Check out this cute little critter! It is known to inhabit water around the northern Great Barrier Reef to the southern islands of Japan. It likes clear water near coral reefs whereas the 3 other species of the genus prefer the mud bottom of estuaries.
Previously, it’s been confused with E. belissimus, a close cousin. Researchers Gerald Allen of Australia and John Randell of HI, USA set us straight with their paper, Exyrias akihito, a new species of coral-reef goby (Gobiidae) from the western pacific, [pdf] published in The Raffles Bulletin of Zoology.
E. akihito was named after the Emperor of Japan. The Emperor doubles as an ichthyologist and has written many papers and books on gobies!
A new species of bird was found in Myanmar (aka Burma) during a joint Myanmar-United States expedition last year. The new species was formally named Jabouilleia naungmungensis after the town near where it was found. The common name is Naung Mung Scimitar-Babbler.
The Myanmar Times has a nice article on the discovery, New Bird Species Announced.
The researchers’ paper was published in The Auk. Unfortunately, it’s not freely available online. However, you may be able to access it via your library if it subscribes to BioOne. The Abstract can be found here, A New Species of Scimitar-Babbler (Timaliidae: Jabouilleia) from the Sub-Himalayan Region of Myanmar.
Dr. John Lundberg of the Philadelphia Academy of Natural Sciences and a team of researchers from Mexico and the U.S. have discovered a new, rarely seen species of catfish representing an entirely new taxonomic family.
The rare find marks only the third new family of fish found in the last 60+ years. It is the 37th family of catfishes.
Researchers named the new family Lacantuniidae. The name comes from the fish’s habitat in the Lacantún river of the southern Chiapas state in Mexico. It is commonly fished by local people who call it “madre de juil” meaning “mother of Rhamdia,” another local catfish.
The species name L. enigmatica is Latin for baffling or inexplicable in reference to the unexpected discovery, obscure relationships and origin of the new catfish. The researchers also suggested the common name “Chiapas Catfish”.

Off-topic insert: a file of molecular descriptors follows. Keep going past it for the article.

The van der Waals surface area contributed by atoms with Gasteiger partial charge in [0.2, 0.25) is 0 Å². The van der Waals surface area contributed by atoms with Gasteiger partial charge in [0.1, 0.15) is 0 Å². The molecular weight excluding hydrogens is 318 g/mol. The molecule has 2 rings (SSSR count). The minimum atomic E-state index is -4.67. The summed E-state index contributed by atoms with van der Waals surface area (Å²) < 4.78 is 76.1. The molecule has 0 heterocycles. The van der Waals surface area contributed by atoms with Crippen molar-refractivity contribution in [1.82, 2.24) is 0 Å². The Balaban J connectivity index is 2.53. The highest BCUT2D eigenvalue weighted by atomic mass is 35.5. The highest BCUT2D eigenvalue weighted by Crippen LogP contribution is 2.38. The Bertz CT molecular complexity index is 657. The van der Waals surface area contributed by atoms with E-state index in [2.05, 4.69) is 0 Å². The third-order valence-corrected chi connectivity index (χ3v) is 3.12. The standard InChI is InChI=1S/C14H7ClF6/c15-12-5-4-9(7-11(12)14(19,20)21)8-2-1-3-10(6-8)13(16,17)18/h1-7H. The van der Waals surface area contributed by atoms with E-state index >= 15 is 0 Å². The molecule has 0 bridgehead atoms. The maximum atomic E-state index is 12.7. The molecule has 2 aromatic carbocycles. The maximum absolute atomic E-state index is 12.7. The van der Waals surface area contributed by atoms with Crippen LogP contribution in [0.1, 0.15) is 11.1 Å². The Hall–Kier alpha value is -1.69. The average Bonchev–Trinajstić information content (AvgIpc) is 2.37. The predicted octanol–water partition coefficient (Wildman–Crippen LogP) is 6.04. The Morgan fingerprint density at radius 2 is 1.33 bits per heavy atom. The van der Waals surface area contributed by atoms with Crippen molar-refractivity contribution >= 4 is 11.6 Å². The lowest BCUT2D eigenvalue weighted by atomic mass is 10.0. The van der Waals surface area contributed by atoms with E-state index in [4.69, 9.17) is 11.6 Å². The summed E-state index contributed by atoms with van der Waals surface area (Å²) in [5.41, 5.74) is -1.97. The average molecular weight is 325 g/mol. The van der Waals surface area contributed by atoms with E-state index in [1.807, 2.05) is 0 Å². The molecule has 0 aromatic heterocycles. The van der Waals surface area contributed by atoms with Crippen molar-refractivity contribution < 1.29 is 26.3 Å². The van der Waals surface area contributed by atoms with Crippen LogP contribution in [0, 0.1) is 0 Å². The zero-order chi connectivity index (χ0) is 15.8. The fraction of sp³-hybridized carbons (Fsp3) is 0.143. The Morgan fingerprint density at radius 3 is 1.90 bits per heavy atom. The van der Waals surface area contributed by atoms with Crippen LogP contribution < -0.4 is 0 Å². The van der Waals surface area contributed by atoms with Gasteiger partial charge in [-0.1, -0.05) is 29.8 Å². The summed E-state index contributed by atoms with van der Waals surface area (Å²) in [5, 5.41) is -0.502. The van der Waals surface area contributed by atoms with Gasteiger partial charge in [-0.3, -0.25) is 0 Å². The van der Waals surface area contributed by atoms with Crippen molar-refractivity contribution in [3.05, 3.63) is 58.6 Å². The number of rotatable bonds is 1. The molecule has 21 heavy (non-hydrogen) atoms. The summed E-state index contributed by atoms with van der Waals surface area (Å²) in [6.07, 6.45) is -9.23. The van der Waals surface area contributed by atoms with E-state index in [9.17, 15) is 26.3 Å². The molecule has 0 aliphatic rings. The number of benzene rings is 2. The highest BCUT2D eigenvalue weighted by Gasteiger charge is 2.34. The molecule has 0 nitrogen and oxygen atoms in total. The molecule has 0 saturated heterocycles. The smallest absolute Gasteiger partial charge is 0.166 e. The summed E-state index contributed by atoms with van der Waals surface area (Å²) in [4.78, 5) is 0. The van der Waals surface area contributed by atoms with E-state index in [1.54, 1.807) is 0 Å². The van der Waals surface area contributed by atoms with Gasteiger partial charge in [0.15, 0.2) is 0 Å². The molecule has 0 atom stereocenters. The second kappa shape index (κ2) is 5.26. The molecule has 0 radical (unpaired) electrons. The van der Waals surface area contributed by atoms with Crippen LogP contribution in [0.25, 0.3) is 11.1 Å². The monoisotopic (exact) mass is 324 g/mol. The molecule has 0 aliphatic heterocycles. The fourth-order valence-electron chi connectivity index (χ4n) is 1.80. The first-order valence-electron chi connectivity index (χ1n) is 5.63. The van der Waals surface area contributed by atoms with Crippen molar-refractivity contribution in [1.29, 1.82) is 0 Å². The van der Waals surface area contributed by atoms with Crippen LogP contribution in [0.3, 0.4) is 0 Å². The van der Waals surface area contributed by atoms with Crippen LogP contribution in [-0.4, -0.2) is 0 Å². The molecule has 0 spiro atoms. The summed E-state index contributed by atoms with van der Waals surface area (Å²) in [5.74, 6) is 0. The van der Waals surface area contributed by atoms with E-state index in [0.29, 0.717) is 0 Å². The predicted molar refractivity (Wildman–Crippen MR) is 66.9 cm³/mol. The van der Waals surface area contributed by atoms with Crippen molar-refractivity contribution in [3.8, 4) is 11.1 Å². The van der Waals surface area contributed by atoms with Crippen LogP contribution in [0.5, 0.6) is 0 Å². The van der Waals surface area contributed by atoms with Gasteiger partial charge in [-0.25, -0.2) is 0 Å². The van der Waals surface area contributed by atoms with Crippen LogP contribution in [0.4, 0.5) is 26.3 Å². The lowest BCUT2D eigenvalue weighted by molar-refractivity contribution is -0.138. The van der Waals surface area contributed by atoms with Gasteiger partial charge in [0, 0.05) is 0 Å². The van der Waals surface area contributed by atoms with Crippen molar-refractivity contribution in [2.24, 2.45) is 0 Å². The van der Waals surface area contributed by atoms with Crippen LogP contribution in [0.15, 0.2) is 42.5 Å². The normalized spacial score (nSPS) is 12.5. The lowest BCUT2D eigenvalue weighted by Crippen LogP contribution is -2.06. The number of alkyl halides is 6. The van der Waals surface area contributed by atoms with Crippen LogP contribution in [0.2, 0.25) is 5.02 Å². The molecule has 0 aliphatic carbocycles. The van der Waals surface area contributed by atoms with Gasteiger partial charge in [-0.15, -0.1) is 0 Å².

Lundberg, the Academy’s Curator of Ichthyology, said only about 30 of the fish have been found since the 1990s and only one specimen was collected in a recent five-day expedition. “This find reminds us that the most basic scientific inventory of Earth’s biodiversity is woefully incomplete.” Lundberg said.
Anatomical studies aided by high-resolution computer images allowed researchers to pinpoint key differences from other species in the bone structure of the skull, the shape of the air bladder and the articulation of the barbel (the part that resembles a cat’s whisker).
“Realizing now that the Chiapas catfish is highly unusual, it is critical that we learn the details of its diet and habitat requirements and reproductive biology,” Lundberg said. “This will require a focused study of the species in its natural habitat.”
That habitat is of concern to researchers, however. The fish was found in and around Montes Azules, a jungle reserve in a region threatened by logging, expansion of agriculture, cattle ranching, and the damming of rivers.
The researchers’ full scientific report can be found here: Lacantunia enigmatica (Teleostei: Siluriformes) a new and phylogenetically puzzling freshwater fish from Mesoamerica [pdf]
Did You Know: Nearly 3,000 species of catfishes are known and scientists estimate another 1,000 or more remain to be discovered and scientifically described.
Almost everyone knows a Palm tree when they see one, but would you know a new species if you came accross it? Botonist, Raúl Verdecia, proves that he does and has announced his discovery of the Coccothrinax torrida.
The name Torrida comes from Latin, torrid or torridus, because of the extremely hot temperatures where this palm lives.
(photo by Carlo Morici)
DID YOU KNOW: Coccotrinax palms are the largest palm genus of the Caribbean, and most are found in Cuba.
Family: Arecaceae (aka Palmae)